Featured Image Created by: Erik Corshammar @ErcXspace via Twitter
SpaceX and NASA are ready to return cargo aboard the upgraded Dragon capsule that is currently docked to the International Space Station (ISS), alongside the Crew Dragon spacecraft that transported Crew-1 astronauts. Dragon capsule will return cargo as part of SpaceX’s 21st Commercial Resupply Services (CRS-21) contract with NASA. The spacecraft arrived early December, after a 35-day-stay at the orbiting laboratory it is scheduled to undock from the Space Station’s Harmony module on Monday, January 11, at 9:25 a.m. Eastern Time (EST). NASA astronaut Victor Glover will oversee Dragon’s autonomous undocking operation.
Dragon is loaded with over 5,200 pounds of cargo, including the results of scientific experiments performed by Expedition 64 astronauts at the ISS Lab. Live mice will return to Earth aboard the spacecraft. The mice are part of the Rodent Research-23 experiment that was performed to study how the eyes’ retina changes before and after spaceflight. Researchers hope to figure out how microgravity impairs the vision to understand why 40% of astronauts have suffered vision impairment during long-duration missions. Upon return to Earth, the mice will be delivered to NASA’s Kennedy Space Center in Florida and then to Texas A&M University in College Station, Texas, where teams of ocular experts will examine the eyes of the mice.
Dragon is also carrying the results of the Cardinal Heart research, in which astronauts used 3D engineered heart tissues to study how microgravity affects the human heart. –“Microgravity causes changes in the workload and shape of the human heart, and it is still unknown whether these changes could become permanent if a person lived more than a year in space,” NASA said in a press release, “[…] Results could provide new understanding of heart problems on Earth, help identify new treatments, and support development of screening measures to predict cardiovascular risk prior to spaceflight,” representatives wrote.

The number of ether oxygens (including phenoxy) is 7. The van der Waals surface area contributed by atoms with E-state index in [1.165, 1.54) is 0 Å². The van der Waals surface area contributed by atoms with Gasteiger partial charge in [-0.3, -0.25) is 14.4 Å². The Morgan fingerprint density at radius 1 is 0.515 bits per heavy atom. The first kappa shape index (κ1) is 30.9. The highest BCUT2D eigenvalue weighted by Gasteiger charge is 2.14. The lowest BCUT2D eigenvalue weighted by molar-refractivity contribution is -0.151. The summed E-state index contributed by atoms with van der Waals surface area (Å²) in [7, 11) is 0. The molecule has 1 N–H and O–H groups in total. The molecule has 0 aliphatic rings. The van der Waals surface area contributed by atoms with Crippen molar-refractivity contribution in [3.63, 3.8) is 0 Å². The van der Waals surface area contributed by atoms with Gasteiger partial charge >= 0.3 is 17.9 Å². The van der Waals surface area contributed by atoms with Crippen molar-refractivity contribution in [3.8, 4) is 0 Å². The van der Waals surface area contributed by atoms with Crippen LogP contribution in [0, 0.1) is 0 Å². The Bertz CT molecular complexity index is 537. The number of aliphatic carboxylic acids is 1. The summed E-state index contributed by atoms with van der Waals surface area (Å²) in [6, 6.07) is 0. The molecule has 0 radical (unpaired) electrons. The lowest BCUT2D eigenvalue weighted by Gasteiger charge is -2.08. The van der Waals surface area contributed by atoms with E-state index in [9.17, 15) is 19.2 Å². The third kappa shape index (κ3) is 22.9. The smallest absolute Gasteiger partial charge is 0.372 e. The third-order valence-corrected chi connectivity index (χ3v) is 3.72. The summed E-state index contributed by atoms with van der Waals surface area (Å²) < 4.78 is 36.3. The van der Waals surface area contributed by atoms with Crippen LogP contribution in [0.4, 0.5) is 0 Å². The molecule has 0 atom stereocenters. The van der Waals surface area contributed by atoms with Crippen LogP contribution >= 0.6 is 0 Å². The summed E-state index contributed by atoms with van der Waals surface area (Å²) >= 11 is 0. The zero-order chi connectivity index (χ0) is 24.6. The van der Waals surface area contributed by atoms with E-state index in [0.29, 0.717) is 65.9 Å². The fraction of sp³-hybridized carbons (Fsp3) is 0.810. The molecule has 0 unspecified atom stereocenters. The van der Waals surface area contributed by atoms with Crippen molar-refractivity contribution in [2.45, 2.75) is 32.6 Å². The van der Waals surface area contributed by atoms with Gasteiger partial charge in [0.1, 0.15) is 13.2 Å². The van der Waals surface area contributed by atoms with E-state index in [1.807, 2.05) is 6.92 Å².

😴 Rest up, space explorers! @SpaceX's upgraded cargo Dragon spacecraft will undock from the @Space_Station & splash down tomorrow. It'll mark the first return of station science to @NASAKennedy since the Shuttle Program.— NASA (@NASA) January 11, 2021
📺 Coverage starts at 9:00am ET: https://t.co/ePqHXmqOcj pic.twitter.com/BGl2O8lbTg
Among dozens of science cargo, Dragon will return the results of the Thermal Amine Scrubber research, which is a technology that tested how to control carbon dioxide (CO2) levels at ISS. CO2 build-up at the Space Station can make astronauts experience headaches, breathing difficulties, fatigue, among other things. The Thermal Amine Scrubber was a “technology demonstration tested a method to remove carbon dioxide (CO2) from air aboard the International Space Station, using actively heated and cooled amine beds,” NASA shared. Amine beds are used to capture carbon.
SpaceX's Dragon will also return the results of the Space Organogenesis research for the Japan Aerospace Exploration Agency (JAXA). The research studied how "the growth of 3D organ buds from human stem cells to analyze changes in gene expression," NASA wrote in the press release. "Cell cultures on Earth need supportive materials or forces to achieve 3D growth, but in microgravity, cell cultures can expand into three dimensions without those devices. Results from this investigation could demonstrate advantages of using microgravity for cutting-edge developments in regenerative medicine and may contribute to the establishment of technologies needed to create artificial organs," the agency explains.
NASA will broadcast the CRS-21 Dragon return Live in the video below. When the spacecraft undocks from the Harmony module, it will use its thrusters to move away from the station’s space-facing port to initiate a deorbit burn. The vehicle will cross Earth’s harsh atmosphere to perform a parachute-assisted splashdown in the Atlantic Ocean on Monday night at approximately 9:00 p.m. EST. The spacecraft recovery operation will be faster than previous missions. Previously, returning scientific cargo took 48 hours, on Monday SpaceX and NASA aim to get the scientific cargo into researchers' hands in 4 to 9 hours after splashdown by using helicopters and landing the spacecraft along Florida’s coast near the Kennedy Space Center. The faster recovery operation they plan will enable researchers to obtain the experiments' results with minimal loss of microgravity effects.
WATCH IT LIVE!
January 11, Monday
9 a.m. – Coverage of the undocking of the SpaceX CRS-21 Cargo Dragon Craft from the International Space Station; undocking scheduled at 9:25 a.m. EST.
Image Created by: Erik Corshammar @ErcXspace via Twitter
About the Author
Evelyn J. Arevalo joined Tesmanian in 2019 to cover news as a Space Journalist and SpaceX Starbase Texas Correspondent. Evelyn is specialized in rocketry and space exploration. The main topics she covers are SpaceX and NASA.